Solar panels and blue sky

On the Ground: Research on the Future of Energy

At the College of Natural Resources, researchers are investigating ways to meet the world’s energy needs through renewable-electricity access, clean-power storage solutions, and more.

electric car

Documenting grid access in Tanzania

Veronica Jacome, a doctoral student in the Energy and Resources Group (ERG), investigates the relationship between unreliable electricity, the physical properties of the electric grid, and how people access power. Working in Tanzanian communities that face intermittent and unstable electricity services, Jacome gathers information through both qualitative and quantitative methods—speaking with community members, surveying households, and monitoring electricity at transformer and household levels.

Tracking vehicle-emissions policies

Agricultural and resource economics (ARE) assistant professor James Sallee studies energy, environmental, and tax policies, with a focus on evaluating policies aimed at mitigating greenhouse gas emissions in the transportation sector. A recent study that he co-authored revealed that European cars emit dramatically more carbon dioxide than their official ratings suggest.

power lines

Exploring bioenergy through fungi

Plant and microbial biology professor N. Louise Glass studies the mechanisms of plant biomass deconstruction and their implications for the production of biofuels and specialty chemicals. Utilizing genetics, genomics, and biochemical tools, her lab focuses on fungal enzyme-secretion pathways and fungal regulatory networks to understand possible applications of fungi to bioenergy.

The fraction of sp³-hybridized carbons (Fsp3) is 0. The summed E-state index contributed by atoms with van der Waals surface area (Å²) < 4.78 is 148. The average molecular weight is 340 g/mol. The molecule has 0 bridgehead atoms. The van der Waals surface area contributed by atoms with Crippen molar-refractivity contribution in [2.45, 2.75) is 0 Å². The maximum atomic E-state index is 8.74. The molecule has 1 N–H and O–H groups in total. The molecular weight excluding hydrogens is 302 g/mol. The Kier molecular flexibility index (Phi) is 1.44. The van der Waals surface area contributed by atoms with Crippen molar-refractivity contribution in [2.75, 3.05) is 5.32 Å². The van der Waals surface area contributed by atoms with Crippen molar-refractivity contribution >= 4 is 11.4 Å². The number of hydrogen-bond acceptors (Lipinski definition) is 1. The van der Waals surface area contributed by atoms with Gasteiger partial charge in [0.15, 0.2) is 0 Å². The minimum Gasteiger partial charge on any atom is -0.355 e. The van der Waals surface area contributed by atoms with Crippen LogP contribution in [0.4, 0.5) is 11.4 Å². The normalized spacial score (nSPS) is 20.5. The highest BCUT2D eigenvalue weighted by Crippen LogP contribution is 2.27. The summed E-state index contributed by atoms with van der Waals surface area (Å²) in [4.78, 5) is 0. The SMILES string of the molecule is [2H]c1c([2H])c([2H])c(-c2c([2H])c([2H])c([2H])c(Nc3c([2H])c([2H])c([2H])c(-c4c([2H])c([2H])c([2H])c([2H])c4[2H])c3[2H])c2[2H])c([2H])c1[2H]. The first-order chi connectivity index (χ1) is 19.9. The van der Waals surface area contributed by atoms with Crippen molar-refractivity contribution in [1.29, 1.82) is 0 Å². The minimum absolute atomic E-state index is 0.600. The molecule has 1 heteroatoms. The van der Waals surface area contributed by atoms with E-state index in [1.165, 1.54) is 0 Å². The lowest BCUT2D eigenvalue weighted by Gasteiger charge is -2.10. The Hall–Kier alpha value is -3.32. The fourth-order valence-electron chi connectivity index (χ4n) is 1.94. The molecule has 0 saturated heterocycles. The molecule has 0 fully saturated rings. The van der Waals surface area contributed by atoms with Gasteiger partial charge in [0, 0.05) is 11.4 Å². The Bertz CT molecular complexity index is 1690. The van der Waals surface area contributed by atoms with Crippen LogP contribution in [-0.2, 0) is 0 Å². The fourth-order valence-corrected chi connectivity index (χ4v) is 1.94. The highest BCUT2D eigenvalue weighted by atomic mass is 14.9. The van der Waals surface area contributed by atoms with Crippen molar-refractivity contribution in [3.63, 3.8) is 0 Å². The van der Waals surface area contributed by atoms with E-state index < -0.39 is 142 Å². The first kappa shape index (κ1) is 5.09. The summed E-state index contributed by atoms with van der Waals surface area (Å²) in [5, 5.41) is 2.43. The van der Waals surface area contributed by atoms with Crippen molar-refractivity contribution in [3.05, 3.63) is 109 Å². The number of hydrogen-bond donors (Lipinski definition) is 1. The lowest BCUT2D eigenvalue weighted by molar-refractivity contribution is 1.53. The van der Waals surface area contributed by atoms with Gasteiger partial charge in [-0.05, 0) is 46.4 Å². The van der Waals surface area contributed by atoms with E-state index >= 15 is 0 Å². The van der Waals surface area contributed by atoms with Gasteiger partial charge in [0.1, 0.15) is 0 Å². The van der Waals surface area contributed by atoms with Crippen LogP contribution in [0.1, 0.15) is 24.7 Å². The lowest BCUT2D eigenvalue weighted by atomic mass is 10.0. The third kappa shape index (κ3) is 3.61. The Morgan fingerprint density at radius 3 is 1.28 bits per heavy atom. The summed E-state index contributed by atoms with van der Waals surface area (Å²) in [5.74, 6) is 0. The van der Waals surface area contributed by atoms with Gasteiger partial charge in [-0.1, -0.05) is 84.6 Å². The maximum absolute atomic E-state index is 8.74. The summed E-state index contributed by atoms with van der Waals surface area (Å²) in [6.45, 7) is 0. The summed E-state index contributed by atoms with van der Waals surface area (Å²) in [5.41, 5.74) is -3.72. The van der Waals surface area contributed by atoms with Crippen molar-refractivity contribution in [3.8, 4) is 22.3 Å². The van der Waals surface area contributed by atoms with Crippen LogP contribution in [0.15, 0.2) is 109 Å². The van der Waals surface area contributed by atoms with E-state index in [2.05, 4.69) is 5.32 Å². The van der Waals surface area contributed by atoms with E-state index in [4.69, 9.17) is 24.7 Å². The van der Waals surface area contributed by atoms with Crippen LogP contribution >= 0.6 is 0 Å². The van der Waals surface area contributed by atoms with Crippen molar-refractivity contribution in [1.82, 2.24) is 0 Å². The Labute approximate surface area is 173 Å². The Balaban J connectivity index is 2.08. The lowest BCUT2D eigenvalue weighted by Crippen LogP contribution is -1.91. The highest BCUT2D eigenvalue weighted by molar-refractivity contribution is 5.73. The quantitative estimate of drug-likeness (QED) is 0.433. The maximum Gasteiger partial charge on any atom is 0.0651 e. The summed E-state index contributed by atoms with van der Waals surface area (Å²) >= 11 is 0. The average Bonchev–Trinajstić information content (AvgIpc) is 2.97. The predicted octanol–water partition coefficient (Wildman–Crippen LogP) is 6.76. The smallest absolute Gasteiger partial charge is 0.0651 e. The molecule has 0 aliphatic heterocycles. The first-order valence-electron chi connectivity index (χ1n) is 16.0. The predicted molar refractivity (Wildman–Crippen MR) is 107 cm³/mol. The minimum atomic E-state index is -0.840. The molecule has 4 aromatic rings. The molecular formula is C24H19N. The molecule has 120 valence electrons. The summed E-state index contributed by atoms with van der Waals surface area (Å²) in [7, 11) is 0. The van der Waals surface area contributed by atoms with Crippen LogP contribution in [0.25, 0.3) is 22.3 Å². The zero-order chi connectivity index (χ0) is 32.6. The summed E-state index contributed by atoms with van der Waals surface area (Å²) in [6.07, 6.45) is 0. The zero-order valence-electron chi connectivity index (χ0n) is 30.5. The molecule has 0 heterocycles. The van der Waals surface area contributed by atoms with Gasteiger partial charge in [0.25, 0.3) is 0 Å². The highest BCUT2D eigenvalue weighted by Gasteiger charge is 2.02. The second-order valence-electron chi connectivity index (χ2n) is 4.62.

Integrating renewable energy into the grid

Duncan Callaway, an ERG associate professor, leads a Department of Energy–funded effort to improve the way rooftop solar and electric vehicles are integrated into the grid. His lab studies how to reliably and cost-effectively operate the grid utilizing rapidly changing technologies such as rooftop solar panels, electric vehicles, wind turbines, and battery storage.

Charting the politics of energy innovation

Jonas Meckling, an assistant professor in the Department of Environmental Science, Policy, and Management, studies climate and clean-energy policy and the political forces that drive it. His current research examines carbon regulation, innovation in solar power and electric vehicles, and China’s role in global renewable energy trade.


Incentivizing smarter energy consumption

ARE professor Meredith Fowlie and her co-authors in a recent study demonstrate how a small nudge can influence individual consumer decisions that add up to big social impacts. When an electric utility defaulted consumers into a time-varying electricity-pricing program, participation dramatically increased. All participants, including those defaulted into the program, significantly reduced their electricity consumption during critical periods when supply costs are typically highest.

Analyzing pathways to low-cost electricity

ERG PhD student Noah Kittner studies the environmental impacts of new storage systems and the potential for storage technologies to contribute to low-carbon and low-cost electricity. A recent study he co-authored with ERG professor Dan Kammen, published in Nature Energy, analyzed the rapidly falling cost of lithium-ion battery technologies and how these storage methods can be utilized in the transition toward solar and wind electricity on the grid.